Funny and ferociously opinionated, Pellegrini's 1948 book The Unprejudiced Palate is the current Cook the Books choice, picked by Simona. I read it and made a dish inspired by it in really good time, but I've had a blank blog post staring at me, trying to come up with something to say about it and now the deadline is tomorrow.
It's a curious book. It seems both to be extremely contemporary and from such an ancient past as to be completely alien. His writing is very dated, with a verbosity that most food writers wouldn't get away with now, but his concerns for eating fresh food, locally obtained and simply prepared are bang up to date. His bisection of humanity into civilised people and barbarians based on whether they ate macaroni salad would cause a twitter storm today that would only be eclipsed by his taste for eating songbirds.
I'm currently reading Judith Jones's memoir, The Tenth Muse, which has coincidentally been an excellent companion piece, providing an interesting background to Pellegrini's concerns. Her memories of the good but very plain and utterly garlicless food in her parents' house would have been startling to an immigrant from a different tradition. And her struggles to bring Mastering the Art of French Cooking to print suggest that Pellegrini's view of mid-century American housewives was not completely baseless. Many then, as now, found cooking stressful and unrewarding but without the options we have to not cook. The trends were towards labour saving and processed foods with a background of puritanism and a degree of shame in the idea of finding food pleasurable. Anathema to Pellegrini.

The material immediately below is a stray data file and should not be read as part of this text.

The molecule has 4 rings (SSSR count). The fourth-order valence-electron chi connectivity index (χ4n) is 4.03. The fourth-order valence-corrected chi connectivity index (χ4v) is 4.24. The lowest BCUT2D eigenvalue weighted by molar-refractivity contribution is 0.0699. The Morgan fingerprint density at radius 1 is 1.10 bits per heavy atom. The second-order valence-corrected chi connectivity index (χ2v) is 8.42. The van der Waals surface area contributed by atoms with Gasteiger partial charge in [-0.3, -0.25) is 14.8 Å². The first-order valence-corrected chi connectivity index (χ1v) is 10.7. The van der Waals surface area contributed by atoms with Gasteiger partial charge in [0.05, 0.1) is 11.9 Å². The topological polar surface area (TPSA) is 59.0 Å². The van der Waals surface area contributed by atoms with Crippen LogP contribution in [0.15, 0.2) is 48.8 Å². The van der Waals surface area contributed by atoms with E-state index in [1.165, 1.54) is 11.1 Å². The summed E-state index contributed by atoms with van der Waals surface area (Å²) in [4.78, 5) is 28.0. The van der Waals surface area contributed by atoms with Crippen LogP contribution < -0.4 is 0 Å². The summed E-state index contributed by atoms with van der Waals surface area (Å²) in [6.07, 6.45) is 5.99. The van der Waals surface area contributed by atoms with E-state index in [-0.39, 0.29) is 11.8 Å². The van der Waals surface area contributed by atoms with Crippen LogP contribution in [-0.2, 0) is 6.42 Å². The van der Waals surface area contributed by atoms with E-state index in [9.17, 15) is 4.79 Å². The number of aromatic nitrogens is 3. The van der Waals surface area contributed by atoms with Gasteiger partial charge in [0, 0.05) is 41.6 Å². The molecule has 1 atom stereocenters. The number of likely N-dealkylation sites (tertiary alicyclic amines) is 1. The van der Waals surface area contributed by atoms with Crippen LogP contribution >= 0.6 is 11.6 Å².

The recipes Pellegrini included were impenetrable to me. I just couldn't be bothered reading them carefully enough to make sense of them and actually attempt cooking them. And while his wine recipe was fascinating I don't think my landlord would tolerate me digging a basement big enough for the vat.
One thing that did stand out to me - which actually made me question all of his recipes - was his assertion that pasta needs to be cooked for about 20 minutes to be al dente. Now, maybe the pasta of his day was much thicker than we get now, but orecchiette is the only pasta I've ever had that can tolerate boiling for that long. So that was a start. And his love for bitter greens showed me the rest of the way. I sauteed tiny cubes of proscuitto with loads of garlic, shredded cavolo nero and chopped broccoli then cooked it slowly with a little chicken stock until the vegetables were soft. As much as I love a tender crisp vegetable, cavolo nero needs to be cooked to buggery to be palatable. I added some halved cherry tomatoes and let them just soften, and stirred it through the cooked orecchiette, with a little of the starchy cooking water to help the sauce emulsify. None of it was local produce, but it tasted good.